Review: Italian composer turned analogue electronics wizard Caterina Barbieri has always been able to create mesmerizing, otherworldly music with only a small array of instruments. Born Again In The Voltage, her latest full-length excursion, was recorded between 2014 and 2015 using a Buchla 200 synthesizer, a cello and her own voice. Naturally, the results are astonishing. Check, for example, 12-minute album opener, "Human Developers", where discordant, mournful and post apocalyptic cello motifs are slowly enveloped by trademark Buchla synth sounds. In contrast, the beautiful "Rendering Intuitions" puts subtly shifting cello parts at the centre of a heady ambient soup, while triumphant closer "We Access Only A Fraction" sounds like restless, metronomic proto-techno smothered in trippy vocalizations.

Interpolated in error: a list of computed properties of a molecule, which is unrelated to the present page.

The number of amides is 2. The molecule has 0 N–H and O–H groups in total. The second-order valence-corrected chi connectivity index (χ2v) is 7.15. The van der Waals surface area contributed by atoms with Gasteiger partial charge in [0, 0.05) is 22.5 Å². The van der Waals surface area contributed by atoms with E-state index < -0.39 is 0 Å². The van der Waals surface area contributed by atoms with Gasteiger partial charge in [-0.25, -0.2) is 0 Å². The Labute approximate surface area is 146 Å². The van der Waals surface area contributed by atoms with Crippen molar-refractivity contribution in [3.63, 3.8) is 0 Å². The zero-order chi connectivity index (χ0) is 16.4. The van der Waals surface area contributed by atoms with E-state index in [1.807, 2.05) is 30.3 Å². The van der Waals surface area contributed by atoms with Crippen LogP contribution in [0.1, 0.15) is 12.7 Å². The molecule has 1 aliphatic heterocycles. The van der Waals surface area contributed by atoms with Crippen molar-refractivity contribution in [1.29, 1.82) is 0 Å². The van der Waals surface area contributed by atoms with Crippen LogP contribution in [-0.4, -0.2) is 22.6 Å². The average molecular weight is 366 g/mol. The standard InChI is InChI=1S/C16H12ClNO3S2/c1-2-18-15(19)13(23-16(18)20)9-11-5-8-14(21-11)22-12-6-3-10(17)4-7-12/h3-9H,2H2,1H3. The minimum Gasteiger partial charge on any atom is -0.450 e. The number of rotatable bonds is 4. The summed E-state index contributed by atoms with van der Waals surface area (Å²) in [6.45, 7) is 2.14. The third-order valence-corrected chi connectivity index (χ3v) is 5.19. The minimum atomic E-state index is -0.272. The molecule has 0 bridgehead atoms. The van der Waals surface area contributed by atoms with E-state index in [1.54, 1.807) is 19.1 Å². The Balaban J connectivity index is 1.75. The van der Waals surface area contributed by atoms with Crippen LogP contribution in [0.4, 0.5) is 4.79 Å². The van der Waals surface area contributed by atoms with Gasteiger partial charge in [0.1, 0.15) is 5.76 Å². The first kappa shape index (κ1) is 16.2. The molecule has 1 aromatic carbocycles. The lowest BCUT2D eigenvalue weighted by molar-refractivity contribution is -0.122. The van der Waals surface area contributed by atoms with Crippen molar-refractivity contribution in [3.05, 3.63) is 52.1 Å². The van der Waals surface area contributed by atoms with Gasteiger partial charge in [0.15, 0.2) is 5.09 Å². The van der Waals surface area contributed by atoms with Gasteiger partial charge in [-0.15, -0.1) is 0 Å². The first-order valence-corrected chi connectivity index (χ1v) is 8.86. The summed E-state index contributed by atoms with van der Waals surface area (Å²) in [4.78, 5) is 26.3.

Review: There's always been something rather special about King Britt's ability to effortlessly switch musical focus between projects and aliases. Contrast, for example, the retro-soul giddiness of Sylk 130, the electronic polyrhythms and heavy bruk of Oba Funke, and the trippy electronic darkness of his work under the baffling Fhloston Paradigm pseudonym. This debut album under that alias - on the back of a handful of singles a few years back - is predictably magical, mixing spaced-out textures and stargazing synths with off-kilter rhythms, loose jazz beats and Detroit-inspired grooves. Dark and atmospheric, with a touch of the Jeff Mills about it (certainly conceptually, if not aesthetically), The Phoenix makes for mesmerizing listening from start to finish.